Why there were no Islamic Middle Ages

Scholar of Arabic studies Thomas Bauer questions the notion of “medieval Islam”

© C. H. Beck

In his latest publication entitled “Warum es kein islamisches Mittelalter gab” (Why There Were No Islamic Middle Ages), the scholar of Arabic studies Prof. Dr. Thomas Bauer questions historical epochal boundaries and widespread stereotypes about Islamic history. “Islam got stuck in the Middle Ages, missed the Renaissance, Reformation and Enlightenment – this is the common diagnosis. But what if there were no Islamic Middle Ages at all?” The scholar shows by means of numerous examples how antiquity lived on in the Islamic world until the 11th century, thus disproving the well-established epochal boundaries and the image of a “medieval” Islam in need of reform.

“For centuries, the ancient cities of the Orient were alive with baths, mosques and other large stone buildings, while in Europe these were falling into ruin.” Doctors continued the medicine of the Roman physician Galen (130–210 AD), and the natural sciences and love poetry were flourishing. “Copper coins, glass, roof tiles, paper: there were many ancient achievements in the everyday life of the Orient that Central Europeans (re-)discovered only at the beginning of the modern era.” The Leibniz and Tractatus laureate Thomas Bauer describes in his study how the ancient culture of al-Andalus survived in an area spanning Spain, North Africa, Syria and Persia and why the 11th century formed a turning point throughout Eurasia – from the Hindu Kush to Western Europe – which was, before long, followed by modern times in the Islamic world. (sca)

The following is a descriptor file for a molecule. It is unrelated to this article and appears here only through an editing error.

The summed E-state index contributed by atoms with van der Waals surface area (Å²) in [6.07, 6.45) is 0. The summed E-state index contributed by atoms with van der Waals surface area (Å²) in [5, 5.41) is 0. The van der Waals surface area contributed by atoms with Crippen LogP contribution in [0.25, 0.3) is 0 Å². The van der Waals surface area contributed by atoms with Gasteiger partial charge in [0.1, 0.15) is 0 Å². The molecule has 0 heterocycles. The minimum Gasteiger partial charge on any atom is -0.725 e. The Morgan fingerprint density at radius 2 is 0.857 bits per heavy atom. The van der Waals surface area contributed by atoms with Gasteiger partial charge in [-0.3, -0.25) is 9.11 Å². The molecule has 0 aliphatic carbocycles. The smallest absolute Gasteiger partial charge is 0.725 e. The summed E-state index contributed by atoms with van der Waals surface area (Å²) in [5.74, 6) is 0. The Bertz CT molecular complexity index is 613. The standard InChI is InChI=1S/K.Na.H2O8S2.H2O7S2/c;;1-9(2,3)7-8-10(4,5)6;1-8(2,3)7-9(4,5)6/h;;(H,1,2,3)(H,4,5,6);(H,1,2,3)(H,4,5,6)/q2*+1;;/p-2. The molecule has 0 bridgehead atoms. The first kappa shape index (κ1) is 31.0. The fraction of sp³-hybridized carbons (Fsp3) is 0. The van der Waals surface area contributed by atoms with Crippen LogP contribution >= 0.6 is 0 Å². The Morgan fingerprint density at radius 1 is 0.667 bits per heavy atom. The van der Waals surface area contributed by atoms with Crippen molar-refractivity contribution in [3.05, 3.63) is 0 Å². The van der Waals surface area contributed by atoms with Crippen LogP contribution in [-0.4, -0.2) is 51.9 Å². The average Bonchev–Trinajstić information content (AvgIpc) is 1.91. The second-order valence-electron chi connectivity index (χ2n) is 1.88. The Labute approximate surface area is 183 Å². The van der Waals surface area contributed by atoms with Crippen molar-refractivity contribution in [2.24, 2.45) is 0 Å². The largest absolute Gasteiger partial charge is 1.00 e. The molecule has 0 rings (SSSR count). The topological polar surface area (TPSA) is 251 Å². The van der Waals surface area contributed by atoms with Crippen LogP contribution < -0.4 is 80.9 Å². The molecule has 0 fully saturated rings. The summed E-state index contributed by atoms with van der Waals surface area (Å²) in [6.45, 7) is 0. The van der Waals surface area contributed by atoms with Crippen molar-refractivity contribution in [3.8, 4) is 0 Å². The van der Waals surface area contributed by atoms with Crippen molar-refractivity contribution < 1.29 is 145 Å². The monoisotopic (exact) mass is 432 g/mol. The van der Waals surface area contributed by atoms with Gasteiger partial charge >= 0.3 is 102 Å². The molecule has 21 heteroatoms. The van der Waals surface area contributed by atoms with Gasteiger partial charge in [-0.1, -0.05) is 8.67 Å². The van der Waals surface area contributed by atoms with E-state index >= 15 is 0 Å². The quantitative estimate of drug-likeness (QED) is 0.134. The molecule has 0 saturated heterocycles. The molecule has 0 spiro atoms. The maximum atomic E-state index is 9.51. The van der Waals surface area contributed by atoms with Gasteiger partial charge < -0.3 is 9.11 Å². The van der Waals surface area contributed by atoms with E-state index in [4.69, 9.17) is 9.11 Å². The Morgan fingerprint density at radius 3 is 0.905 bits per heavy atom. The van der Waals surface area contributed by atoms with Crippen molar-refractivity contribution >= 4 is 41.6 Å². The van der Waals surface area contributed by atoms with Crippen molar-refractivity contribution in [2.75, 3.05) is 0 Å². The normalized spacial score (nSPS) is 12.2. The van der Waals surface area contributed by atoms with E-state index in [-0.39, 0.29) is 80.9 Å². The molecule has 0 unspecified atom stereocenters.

Reference: Thomas Bauer: Warum es kein islamisches Mittelalter gab. Das Erbe der Antike und der Orient, München: C. H. Beck, ISBN 978-3-406-72730-6, 175 pages, 22.95 euros.